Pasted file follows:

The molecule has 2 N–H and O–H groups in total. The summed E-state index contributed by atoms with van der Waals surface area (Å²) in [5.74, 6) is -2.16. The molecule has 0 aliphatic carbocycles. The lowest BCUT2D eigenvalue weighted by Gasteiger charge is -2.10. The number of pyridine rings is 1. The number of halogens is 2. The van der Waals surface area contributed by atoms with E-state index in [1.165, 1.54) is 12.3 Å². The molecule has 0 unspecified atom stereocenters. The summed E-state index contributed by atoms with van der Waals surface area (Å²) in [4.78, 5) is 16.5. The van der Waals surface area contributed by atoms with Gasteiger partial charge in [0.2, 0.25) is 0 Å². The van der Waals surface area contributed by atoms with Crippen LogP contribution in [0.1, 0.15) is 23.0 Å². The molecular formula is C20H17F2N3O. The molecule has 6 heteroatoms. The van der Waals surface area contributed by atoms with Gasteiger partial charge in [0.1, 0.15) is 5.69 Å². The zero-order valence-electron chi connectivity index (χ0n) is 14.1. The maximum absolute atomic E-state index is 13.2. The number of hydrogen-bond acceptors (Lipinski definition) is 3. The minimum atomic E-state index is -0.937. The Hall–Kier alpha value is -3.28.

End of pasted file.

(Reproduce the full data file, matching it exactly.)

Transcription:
The molecule has 2 N–H and O–H groups in total. The summed E-state index contributed by atoms with van der Waals surface area (Å²) in [5.74, 6) is -2.16. The molecule has 0 aliphatic carbocycles. The lowest BCUT2D eigenvalue weighted by Gasteiger charge is -2.10. The number of pyridine rings is 1. The number of halogens is 2. The van der Waals surface area contributed by atoms with E-state index in [1.165, 1.54) is 12.3 Å². The molecule has 0 unspecified atom stereocenters. The summed E-state index contributed by atoms with van der Waals surface area (Å²) in [4.78, 5) is 16.5. The van der Waals surface area contributed by atoms with Gasteiger partial charge in [0.2, 0.25) is 0 Å². The van der Waals surface area contributed by atoms with Crippen LogP contribution in [0.1, 0.15) is 23.0 Å². The molecular formula is C20H17F2N3O. The molecule has 6 heteroatoms. The van der Waals surface area contributed by atoms with Gasteiger partial charge in [0.1, 0.15) is 5.69 Å². The zero-order valence-electron chi connectivity index (χ0n) is 14.1. The maximum absolute atomic E-state index is 13.2. The number of hydrogen-bond acceptors (Lipinski definition) is 3. The minimum atomic E-state index is -0.937. The Hall–Kier alpha value is -3.28.